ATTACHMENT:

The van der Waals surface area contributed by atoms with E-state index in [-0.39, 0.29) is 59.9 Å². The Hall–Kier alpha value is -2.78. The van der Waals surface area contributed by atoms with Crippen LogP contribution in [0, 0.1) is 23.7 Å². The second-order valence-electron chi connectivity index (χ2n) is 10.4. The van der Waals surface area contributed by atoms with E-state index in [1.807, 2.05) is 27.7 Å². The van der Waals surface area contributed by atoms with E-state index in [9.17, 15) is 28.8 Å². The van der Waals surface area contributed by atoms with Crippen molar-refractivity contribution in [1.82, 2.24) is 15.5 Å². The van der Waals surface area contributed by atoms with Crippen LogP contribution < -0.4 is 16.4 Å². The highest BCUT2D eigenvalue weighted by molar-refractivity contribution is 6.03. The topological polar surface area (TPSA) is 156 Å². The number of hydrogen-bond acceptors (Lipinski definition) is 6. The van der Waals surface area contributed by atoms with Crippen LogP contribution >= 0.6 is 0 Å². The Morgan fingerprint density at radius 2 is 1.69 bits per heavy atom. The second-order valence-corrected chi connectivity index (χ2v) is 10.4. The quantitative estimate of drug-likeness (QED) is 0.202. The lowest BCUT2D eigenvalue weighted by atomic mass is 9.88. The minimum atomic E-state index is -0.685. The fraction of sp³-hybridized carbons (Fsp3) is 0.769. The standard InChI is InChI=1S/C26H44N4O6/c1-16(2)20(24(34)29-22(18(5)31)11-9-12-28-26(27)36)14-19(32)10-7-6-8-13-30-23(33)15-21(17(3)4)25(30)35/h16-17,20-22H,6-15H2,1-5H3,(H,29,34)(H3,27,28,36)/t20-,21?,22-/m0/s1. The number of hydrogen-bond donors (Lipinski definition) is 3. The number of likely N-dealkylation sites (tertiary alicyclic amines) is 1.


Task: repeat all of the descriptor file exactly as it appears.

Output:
The van der Waals surface area contributed by atoms with E-state index in [-0.39, 0.29) is 59.9 Å². The Hall–Kier alpha value is -2.78. The van der Waals surface area contributed by atoms with Crippen LogP contribution in [0, 0.1) is 23.7 Å². The second-order valence-electron chi connectivity index (χ2n) is 10.4. The van der Waals surface area contributed by atoms with E-state index in [1.807, 2.05) is 27.7 Å². The van der Waals surface area contributed by atoms with E-state index in [9.17, 15) is 28.8 Å². The van der Waals surface area contributed by atoms with Crippen molar-refractivity contribution in [1.82, 2.24) is 15.5 Å². The van der Waals surface area contributed by atoms with Crippen LogP contribution < -0.4 is 16.4 Å². The highest BCUT2D eigenvalue weighted by molar-refractivity contribution is 6.03. The topological polar surface area (TPSA) is 156 Å². The number of hydrogen-bond acceptors (Lipinski definition) is 6. The van der Waals surface area contributed by atoms with Crippen LogP contribution >= 0.6 is 0 Å². The Morgan fingerprint density at radius 2 is 1.69 bits per heavy atom. The second-order valence-corrected chi connectivity index (χ2v) is 10.4. The quantitative estimate of drug-likeness (QED) is 0.202. The lowest BCUT2D eigenvalue weighted by atomic mass is 9.88. The minimum atomic E-state index is -0.685. The fraction of sp³-hybridized carbons (Fsp3) is 0.769. The standard InChI is InChI=1S/C26H44N4O6/c1-16(2)20(24(34)29-22(18(5)31)11-9-12-28-26(27)36)14-19(32)10-7-6-8-13-30-23(33)15-21(17(3)4)25(30)35/h16-17,20-22H,6-15H2,1-5H3,(H,29,34)(H3,27,28,36)/t20-,21?,22-/m0/s1. The number of hydrogen-bond donors (Lipinski definition) is 3. The number of likely N-dealkylation sites (tertiary alicyclic amines) is 1.